Can You Be Too Creative For Your Own Good?

I’m a big advocate for creativity and creative people. In fact, I’ve written a book on the subject, and I’ve taught it to teams around the world. But occasionally, I find creative people who use their creativity like a weapon to undermine projects, become control freaks, or play to their laziness. Here’s what I mean:

It happens when creative people think creativity is the only issue. But no matter how creative a product, idea, or project is, it will fail if it can’t be delivered on time. Plus, no matter how creative the idea, it will never be completed if you can’t get along with other team members.

Creativity is essential, but it will never reach the right audience and make an impact if it doesn’t have a strategy to be used correctly.

I recently spoke to a literary agent who told me about a writer he represented. The writer was a bestselling, incredibly talented author. But because he treated his editors with contempt and his publishers with scorn, nobody wanted to work with him. Despite his gigantic sales, he’d been through nine publishers, and his current project will probably never be read.

A few years ago, I worked with a very contemporary church with one of the country’s most creative television teams. They really did fantastic work on a weekly TV program produced by the church. The problem? They weren’t willing to adapt their creativity so the programming would get a better response. They weren’t ready to consider fundraising, promotional, or other response techniques. As a result, the otherwise unique program never gained support. Because the video team wanted to have fun and be wildly creative, the program eventually crashed and today limps along in a few markets.

The bottom line is – creativity is a powerful God-given gift – but it’s also an amazing tool. That’s why the best creative writers, directors, and producers know how to embrace techniques that create powerful advertising, massive film releases, and win international awards.

Be wildly creative. But unless your work impacts an audience, you’ll fail.

Simple as that.

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  1. Phil, great points here. I’ve seen it happen before too. This post brought up a question. In the post you talk of the church that had or still has the television program that was good but never moved forward. My question, In your view who are the top two or three (Churches or para church ministries) that are doing a great job with television today? A sub question, what makes them so good?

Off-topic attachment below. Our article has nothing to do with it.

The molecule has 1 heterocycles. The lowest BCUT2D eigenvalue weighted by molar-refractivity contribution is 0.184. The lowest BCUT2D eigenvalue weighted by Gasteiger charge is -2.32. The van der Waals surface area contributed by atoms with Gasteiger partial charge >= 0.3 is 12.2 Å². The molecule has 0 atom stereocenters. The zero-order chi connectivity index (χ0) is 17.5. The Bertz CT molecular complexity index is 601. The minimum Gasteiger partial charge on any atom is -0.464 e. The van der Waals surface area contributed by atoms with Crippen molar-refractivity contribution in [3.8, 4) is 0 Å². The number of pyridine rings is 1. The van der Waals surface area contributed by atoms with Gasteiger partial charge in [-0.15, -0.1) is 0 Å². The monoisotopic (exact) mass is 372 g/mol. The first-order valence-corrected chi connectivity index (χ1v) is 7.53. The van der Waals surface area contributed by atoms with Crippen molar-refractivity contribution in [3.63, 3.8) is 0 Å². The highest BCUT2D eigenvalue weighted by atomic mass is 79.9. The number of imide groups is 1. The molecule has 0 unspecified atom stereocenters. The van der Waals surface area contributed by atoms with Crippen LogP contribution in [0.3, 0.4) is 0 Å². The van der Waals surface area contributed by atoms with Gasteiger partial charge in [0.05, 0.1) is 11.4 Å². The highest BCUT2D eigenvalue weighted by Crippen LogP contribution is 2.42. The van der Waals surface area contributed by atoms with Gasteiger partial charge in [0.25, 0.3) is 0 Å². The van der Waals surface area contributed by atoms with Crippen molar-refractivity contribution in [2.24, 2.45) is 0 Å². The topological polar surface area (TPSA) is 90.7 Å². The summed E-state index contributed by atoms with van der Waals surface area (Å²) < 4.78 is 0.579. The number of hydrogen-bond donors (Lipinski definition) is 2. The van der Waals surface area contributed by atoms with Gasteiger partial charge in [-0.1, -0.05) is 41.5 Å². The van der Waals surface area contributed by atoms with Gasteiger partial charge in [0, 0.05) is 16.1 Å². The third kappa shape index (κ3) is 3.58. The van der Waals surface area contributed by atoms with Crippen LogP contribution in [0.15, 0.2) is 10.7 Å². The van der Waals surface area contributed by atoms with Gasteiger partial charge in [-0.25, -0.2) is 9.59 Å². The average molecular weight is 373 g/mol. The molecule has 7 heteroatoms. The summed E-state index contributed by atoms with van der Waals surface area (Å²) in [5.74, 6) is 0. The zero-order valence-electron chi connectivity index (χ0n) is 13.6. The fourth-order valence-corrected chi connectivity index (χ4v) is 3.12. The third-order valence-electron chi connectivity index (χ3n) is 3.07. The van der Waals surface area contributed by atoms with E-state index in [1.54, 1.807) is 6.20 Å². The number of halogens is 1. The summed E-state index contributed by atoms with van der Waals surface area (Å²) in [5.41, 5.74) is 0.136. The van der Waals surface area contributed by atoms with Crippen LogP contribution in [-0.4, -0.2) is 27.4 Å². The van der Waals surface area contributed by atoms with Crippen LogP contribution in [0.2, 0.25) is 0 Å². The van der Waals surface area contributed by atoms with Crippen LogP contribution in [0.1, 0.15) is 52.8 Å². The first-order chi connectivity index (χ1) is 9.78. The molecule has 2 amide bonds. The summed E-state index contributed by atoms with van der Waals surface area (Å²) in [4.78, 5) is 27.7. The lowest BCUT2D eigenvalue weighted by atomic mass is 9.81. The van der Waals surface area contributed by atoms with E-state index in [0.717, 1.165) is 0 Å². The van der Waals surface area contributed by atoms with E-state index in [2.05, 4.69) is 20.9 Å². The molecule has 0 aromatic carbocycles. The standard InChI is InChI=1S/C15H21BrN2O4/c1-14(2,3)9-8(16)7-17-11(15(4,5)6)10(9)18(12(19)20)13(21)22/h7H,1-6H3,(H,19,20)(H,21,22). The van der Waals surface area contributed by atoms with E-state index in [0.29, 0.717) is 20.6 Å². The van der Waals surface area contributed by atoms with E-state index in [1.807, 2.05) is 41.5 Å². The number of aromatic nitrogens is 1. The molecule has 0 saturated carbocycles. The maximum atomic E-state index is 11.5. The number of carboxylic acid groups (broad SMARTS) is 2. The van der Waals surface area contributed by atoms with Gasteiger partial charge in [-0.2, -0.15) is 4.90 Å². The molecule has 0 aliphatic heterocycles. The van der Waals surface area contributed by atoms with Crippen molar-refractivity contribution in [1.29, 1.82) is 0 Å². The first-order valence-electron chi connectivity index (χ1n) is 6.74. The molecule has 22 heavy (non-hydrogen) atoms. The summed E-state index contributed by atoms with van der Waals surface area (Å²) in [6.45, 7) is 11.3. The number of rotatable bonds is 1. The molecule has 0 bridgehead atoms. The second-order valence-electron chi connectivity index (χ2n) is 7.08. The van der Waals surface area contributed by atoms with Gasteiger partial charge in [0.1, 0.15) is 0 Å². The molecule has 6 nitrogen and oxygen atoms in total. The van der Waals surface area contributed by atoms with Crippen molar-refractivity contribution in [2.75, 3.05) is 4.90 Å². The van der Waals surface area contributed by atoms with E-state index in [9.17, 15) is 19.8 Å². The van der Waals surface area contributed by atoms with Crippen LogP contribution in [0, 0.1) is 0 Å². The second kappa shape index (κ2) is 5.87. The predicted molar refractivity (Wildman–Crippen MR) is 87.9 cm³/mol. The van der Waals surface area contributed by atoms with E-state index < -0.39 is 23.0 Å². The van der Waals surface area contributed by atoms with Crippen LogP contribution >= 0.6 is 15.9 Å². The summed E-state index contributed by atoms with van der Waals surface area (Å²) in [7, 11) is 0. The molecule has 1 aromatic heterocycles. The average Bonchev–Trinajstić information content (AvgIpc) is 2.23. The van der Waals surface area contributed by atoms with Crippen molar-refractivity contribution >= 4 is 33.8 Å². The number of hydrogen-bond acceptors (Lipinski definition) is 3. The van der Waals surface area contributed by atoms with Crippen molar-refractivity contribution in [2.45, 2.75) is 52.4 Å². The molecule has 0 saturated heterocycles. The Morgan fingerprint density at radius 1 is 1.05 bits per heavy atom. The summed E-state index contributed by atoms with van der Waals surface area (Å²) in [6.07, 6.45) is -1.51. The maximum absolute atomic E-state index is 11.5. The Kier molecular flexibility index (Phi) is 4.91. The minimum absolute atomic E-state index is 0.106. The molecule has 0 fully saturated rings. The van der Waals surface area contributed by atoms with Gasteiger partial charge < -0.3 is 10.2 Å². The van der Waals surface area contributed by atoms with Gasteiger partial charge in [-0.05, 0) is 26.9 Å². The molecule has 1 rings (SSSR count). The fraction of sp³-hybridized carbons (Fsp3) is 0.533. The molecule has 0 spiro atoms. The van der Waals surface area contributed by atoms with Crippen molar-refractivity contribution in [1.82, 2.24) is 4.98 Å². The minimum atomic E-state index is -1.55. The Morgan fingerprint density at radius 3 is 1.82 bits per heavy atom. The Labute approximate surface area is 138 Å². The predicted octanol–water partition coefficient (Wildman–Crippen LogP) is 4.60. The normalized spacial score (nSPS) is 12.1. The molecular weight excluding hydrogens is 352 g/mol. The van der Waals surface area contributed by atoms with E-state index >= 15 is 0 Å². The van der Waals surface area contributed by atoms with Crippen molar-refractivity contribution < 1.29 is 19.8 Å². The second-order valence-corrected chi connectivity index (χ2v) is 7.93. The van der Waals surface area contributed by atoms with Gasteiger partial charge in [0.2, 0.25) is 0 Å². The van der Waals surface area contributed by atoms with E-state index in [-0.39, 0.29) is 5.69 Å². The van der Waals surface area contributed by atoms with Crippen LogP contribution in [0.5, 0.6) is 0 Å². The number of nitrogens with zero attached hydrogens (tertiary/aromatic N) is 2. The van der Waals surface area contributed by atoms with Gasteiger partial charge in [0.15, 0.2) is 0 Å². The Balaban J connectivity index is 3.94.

Thanks so much!

    1. For innovation and creativity, Hillsong would probably lead the pack because they’re doing things on so many media platforms (including outdoor advertising in Times Square in NYC). Joyce Meyer is doing some innovative media outreaches as well – including capturing some fantastic testimonies on video. Jack Graham at Prestonwood Church in Dallas is expanding his reach internationally and getting a great response. Elevation in Charlotte is doing some very interesting things. Life.Church in OKC is the clear leader in the digital arena. The Salvation Army is fine tuning their “digital street corner” and you’ll see a re-launch there soon. We’re working with 3 or 4 major churches right now and laying the groundwork for some interesting media approaches within the next year. The bottom line is that a new generation of pastors and leaders really have a vision for speaking the language of the culture through media and it could not be a better time.
      Thanks for asking Richard!
      Also – here’s some other posts on the subject that might help:

  2. Love the articles in this ezine about creativity. I’ve had soooo many aspiring writers, poets, authors send me their manuscripts or articles. They want advice on how to make a living from their writing/poetry/books. They think I’m harsh when I ask them who will pay for it? They want to be wildly creative without the discipline of adapting their gift to the needs of the market. I’ve managed to make a living by writing about stuff other people may consider boring such as taxes and insurance or technology. I’ve had adapt the gift God has given me to the needs of my clients so I can feed my kids lol. Their is a demand for creativity but like you said, if you’re not willing to hit deadlines, be easy to work with and adapt your gift to serve people, then you might as well stay at your boring day job.

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